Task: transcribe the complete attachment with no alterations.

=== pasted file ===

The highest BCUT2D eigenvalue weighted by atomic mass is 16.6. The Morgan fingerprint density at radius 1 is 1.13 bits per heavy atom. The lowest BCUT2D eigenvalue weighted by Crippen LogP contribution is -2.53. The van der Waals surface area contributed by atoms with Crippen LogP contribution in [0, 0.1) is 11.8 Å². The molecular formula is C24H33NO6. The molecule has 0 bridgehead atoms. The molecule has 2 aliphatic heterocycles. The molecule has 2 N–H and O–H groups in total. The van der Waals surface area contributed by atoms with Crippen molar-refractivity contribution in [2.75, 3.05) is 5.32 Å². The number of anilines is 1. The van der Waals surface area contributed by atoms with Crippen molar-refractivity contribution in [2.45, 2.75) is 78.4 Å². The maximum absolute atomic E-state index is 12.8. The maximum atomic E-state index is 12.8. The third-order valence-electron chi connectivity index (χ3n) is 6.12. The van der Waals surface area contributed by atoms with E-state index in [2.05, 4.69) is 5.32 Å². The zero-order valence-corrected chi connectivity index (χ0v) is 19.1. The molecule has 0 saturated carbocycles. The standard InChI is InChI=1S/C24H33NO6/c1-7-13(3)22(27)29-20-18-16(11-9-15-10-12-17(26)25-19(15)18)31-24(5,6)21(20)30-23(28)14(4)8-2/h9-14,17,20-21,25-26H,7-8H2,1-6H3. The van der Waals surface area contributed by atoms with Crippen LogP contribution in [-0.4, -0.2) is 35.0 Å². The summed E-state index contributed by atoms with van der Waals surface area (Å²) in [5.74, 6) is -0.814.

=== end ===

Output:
The highest BCUT2D eigenvalue weighted by atomic mass is 16.6. The Morgan fingerprint density at radius 1 is 1.13 bits per heavy atom. The lowest BCUT2D eigenvalue weighted by Crippen LogP contribution is -2.53. The van der Waals surface area contributed by atoms with Crippen LogP contribution in [0, 0.1) is 11.8 Å². The molecular formula is C24H33NO6. The molecule has 0 bridgehead atoms. The molecule has 2 aliphatic heterocycles. The molecule has 2 N–H and O–H groups in total. The van der Waals surface area contributed by atoms with Crippen molar-refractivity contribution in [2.75, 3.05) is 5.32 Å². The number of anilines is 1. The van der Waals surface area contributed by atoms with Crippen molar-refractivity contribution in [2.45, 2.75) is 78.4 Å². The maximum absolute atomic E-state index is 12.8. The maximum atomic E-state index is 12.8. The third-order valence-electron chi connectivity index (χ3n) is 6.12. The van der Waals surface area contributed by atoms with E-state index in [2.05, 4.69) is 5.32 Å². The zero-order valence-corrected chi connectivity index (χ0v) is 19.1. The molecule has 0 saturated carbocycles. The standard InChI is InChI=1S/C24H33NO6/c1-7-13(3)22(27)29-20-18-16(11-9-15-10-12-17(26)25-19(15)18)31-24(5,6)21(20)30-23(28)14(4)8-2/h9-14,17,20-21,25-26H,7-8H2,1-6H3. The van der Waals surface area contributed by atoms with Crippen LogP contribution in [-0.4, -0.2) is 35.0 Å². The summed E-state index contributed by atoms with van der Waals surface area (Å²) in [5.74, 6) is -0.814.